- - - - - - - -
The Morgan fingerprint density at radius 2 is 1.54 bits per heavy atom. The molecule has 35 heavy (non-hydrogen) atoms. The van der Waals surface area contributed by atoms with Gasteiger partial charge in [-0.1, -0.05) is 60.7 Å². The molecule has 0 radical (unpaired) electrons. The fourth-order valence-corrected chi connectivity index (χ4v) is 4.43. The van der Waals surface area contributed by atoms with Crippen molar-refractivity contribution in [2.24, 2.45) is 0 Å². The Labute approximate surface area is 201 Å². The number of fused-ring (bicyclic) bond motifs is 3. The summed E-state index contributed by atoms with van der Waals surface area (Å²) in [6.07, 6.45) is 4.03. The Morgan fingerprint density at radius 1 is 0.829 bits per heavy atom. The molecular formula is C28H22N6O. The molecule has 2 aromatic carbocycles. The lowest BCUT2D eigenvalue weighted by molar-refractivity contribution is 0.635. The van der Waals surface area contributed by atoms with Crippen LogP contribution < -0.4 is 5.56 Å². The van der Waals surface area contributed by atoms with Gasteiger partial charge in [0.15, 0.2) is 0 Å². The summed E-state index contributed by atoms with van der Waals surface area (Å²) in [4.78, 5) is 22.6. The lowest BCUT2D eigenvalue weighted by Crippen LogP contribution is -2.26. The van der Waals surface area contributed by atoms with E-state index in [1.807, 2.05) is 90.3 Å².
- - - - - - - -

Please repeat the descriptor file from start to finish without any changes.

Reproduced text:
The Morgan fingerprint density at radius 2 is 1.54 bits per heavy atom. The molecule has 35 heavy (non-hydrogen) atoms. The van der Waals surface area contributed by atoms with Gasteiger partial charge in [-0.1, -0.05) is 60.7 Å². The molecule has 0 radical (unpaired) electrons. The fourth-order valence-corrected chi connectivity index (χ4v) is 4.43. The van der Waals surface area contributed by atoms with Crippen molar-refractivity contribution in [2.24, 2.45) is 0 Å². The Labute approximate surface area is 201 Å². The number of fused-ring (bicyclic) bond motifs is 3. The summed E-state index contributed by atoms with van der Waals surface area (Å²) in [6.07, 6.45) is 4.03. The Morgan fingerprint density at radius 1 is 0.829 bits per heavy atom. The molecular formula is C28H22N6O. The molecule has 2 aromatic carbocycles. The lowest BCUT2D eigenvalue weighted by molar-refractivity contribution is 0.635. The van der Waals surface area contributed by atoms with Crippen LogP contribution < -0.4 is 5.56 Å². The van der Waals surface area contributed by atoms with Gasteiger partial charge in [0.15, 0.2) is 0 Å². The summed E-state index contributed by atoms with van der Waals surface area (Å²) in [4.78, 5) is 22.6. The lowest BCUT2D eigenvalue weighted by Crippen LogP contribution is -2.26. The van der Waals surface area contributed by atoms with E-state index in [1.807, 2.05) is 90.3 Å².